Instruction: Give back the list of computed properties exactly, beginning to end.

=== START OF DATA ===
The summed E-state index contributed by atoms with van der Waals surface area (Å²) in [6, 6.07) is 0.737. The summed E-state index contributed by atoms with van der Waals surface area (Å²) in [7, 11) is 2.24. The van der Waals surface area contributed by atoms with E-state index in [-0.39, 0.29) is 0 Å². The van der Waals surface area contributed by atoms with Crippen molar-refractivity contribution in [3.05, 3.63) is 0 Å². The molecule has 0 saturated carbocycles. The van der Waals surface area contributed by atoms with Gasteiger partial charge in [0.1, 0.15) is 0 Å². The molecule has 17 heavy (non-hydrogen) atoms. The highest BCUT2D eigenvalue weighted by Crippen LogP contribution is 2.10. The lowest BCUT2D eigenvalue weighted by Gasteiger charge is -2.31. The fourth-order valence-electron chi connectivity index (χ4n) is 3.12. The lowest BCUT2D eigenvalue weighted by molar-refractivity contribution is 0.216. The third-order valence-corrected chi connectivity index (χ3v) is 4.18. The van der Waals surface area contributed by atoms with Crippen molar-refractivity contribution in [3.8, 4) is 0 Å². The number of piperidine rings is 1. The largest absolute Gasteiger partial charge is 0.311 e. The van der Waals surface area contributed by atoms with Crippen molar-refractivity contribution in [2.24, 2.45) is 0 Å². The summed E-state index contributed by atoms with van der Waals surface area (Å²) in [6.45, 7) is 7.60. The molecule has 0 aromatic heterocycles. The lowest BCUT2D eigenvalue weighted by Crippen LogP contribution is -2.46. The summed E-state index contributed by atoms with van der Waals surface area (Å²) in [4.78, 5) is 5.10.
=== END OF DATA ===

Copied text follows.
The summed E-state index contributed by atoms with van der Waals surface area (Å²) in [6, 6.07) is 0.737. The summed E-state index contributed by atoms with van der Waals surface area (Å²) in [7, 11) is 2.24. The van der Waals surface area contributed by atoms with E-state index in [-0.39, 0.29) is 0 Å². The van der Waals surface area contributed by atoms with Crippen molar-refractivity contribution in [3.05, 3.63) is 0 Å². The molecule has 0 saturated carbocycles. The van der Waals surface area contributed by atoms with Gasteiger partial charge in [0.1, 0.15) is 0 Å². The molecule has 17 heavy (non-hydrogen) atoms. The highest BCUT2D eigenvalue weighted by Crippen LogP contribution is 2.10. The lowest BCUT2D eigenvalue weighted by Gasteiger charge is -2.31. The fourth-order valence-electron chi connectivity index (χ4n) is 3.12. The lowest BCUT2D eigenvalue weighted by molar-refractivity contribution is 0.216. The third-order valence-corrected chi connectivity index (χ3v) is 4.18. The van der Waals surface area contributed by atoms with Crippen molar-refractivity contribution in [3.8, 4) is 0 Å². The number of piperidine rings is 1. The largest absolute Gasteiger partial charge is 0.311 e. The van der Waals surface area contributed by atoms with Crippen molar-refractivity contribution in [2.24, 2.45) is 0 Å². The summed E-state index contributed by atoms with van der Waals surface area (Å²) in [6.45, 7) is 7.60. The molecule has 0 aromatic heterocycles. The lowest BCUT2D eigenvalue weighted by Crippen LogP contribution is -2.46. The summed E-state index contributed by atoms with van der Waals surface area (Å²) in [4.78, 5) is 5.10.